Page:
The Old Dark House (1963)

Article #1016 by Dave Sindelar
Viewing Date: 12-26-2003
Posting Date: 5-24-2004
Directed by William Castle
Featuring Tom Poston, Robert Morley, Janette Scott

An American car salesman tries to deliver a new car to the home of a man with whom he shares an apartment, and he ends up stranded in a house of eccentrics, one of which is intent on killing off the rest.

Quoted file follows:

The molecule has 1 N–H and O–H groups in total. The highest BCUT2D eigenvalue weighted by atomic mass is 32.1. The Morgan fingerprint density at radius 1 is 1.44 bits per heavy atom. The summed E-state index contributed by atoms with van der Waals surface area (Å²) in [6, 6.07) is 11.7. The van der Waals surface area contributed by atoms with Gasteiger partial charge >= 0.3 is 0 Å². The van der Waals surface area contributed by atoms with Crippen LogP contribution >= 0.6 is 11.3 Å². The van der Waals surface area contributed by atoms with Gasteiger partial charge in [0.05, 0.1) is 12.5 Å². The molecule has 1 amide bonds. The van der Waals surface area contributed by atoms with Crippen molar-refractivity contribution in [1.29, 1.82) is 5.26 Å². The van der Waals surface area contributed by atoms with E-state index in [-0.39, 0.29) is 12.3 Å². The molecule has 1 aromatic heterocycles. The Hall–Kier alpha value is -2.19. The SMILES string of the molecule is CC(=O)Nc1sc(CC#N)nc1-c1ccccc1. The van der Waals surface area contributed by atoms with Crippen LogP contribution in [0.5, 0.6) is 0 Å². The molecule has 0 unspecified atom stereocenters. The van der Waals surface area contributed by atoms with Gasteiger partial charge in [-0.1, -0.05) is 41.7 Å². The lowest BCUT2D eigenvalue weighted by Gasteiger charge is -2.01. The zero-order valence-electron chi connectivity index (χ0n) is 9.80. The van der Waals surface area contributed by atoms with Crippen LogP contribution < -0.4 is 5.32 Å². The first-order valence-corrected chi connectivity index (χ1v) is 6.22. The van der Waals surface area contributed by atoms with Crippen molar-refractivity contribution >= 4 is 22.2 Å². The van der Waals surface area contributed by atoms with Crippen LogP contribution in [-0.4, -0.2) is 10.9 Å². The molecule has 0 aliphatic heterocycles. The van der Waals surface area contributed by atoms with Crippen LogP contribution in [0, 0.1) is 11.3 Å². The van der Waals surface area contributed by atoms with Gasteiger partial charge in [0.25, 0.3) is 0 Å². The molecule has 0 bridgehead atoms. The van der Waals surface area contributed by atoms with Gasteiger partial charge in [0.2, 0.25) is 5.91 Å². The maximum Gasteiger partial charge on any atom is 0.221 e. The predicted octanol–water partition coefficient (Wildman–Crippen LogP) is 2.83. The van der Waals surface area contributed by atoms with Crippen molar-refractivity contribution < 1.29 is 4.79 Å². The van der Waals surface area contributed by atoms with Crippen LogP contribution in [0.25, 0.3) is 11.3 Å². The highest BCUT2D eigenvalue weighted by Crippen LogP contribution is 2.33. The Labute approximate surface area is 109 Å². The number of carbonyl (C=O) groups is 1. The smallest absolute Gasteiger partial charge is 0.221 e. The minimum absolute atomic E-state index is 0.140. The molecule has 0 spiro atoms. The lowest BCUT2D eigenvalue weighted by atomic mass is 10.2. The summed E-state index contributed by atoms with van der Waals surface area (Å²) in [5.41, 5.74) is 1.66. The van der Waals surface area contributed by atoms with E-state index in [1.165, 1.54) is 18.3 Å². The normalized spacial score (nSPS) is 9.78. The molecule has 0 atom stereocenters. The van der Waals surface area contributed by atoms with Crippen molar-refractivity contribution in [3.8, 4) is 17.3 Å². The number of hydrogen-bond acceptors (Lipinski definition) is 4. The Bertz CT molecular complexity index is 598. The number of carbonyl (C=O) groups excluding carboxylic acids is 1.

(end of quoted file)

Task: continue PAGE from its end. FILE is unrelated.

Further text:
James Whale certainly does not need to worry that this movie poses any threat to the reputation of his own version of the story; the 1932 version is definitely the superior. This being said, I have to admit that I didn’t find this one without interest, and it piqued my curiosity about the J. B. Priestley novel (which I haven’t read) and whether either of the versions follows the novel. Though this version has certain similarities to the Whale version, the differences are somewhat interesting; the lineup of characters is different, with only one real outsider to speak of, and the family seems to be a very different one than the original movie, though some have similar names. Morgan, who was a butler in the original, is here an actual family member, though he is still a mute. There are several familiar faces in the cast, and some of the characters are quite interesting, particular Mervyn Johns’ Petiphar, a man obsessed with the inevitable onset of the biblical flood; unfortunately, his subplot results in the lousiest special effect of the movie, but I suppose they couldn’t use a real hyena for the scene. The movie does have some real problems; not only does it fail to be as funny as the original (it unfortunately relies on slapstick moments to try for laughs), but it also fails to reach the heights of real danger and tension that mark the climax of the earlier movie. And even though the movie never really gels as a whole, it does have its moments, particularly during the opening credits (in which the backgrounds are designed by Charles Addams) and a joke involving a horrible knitting accident. And I will also admit that the revelation of the killer’s identity did indeed catch me off guard.


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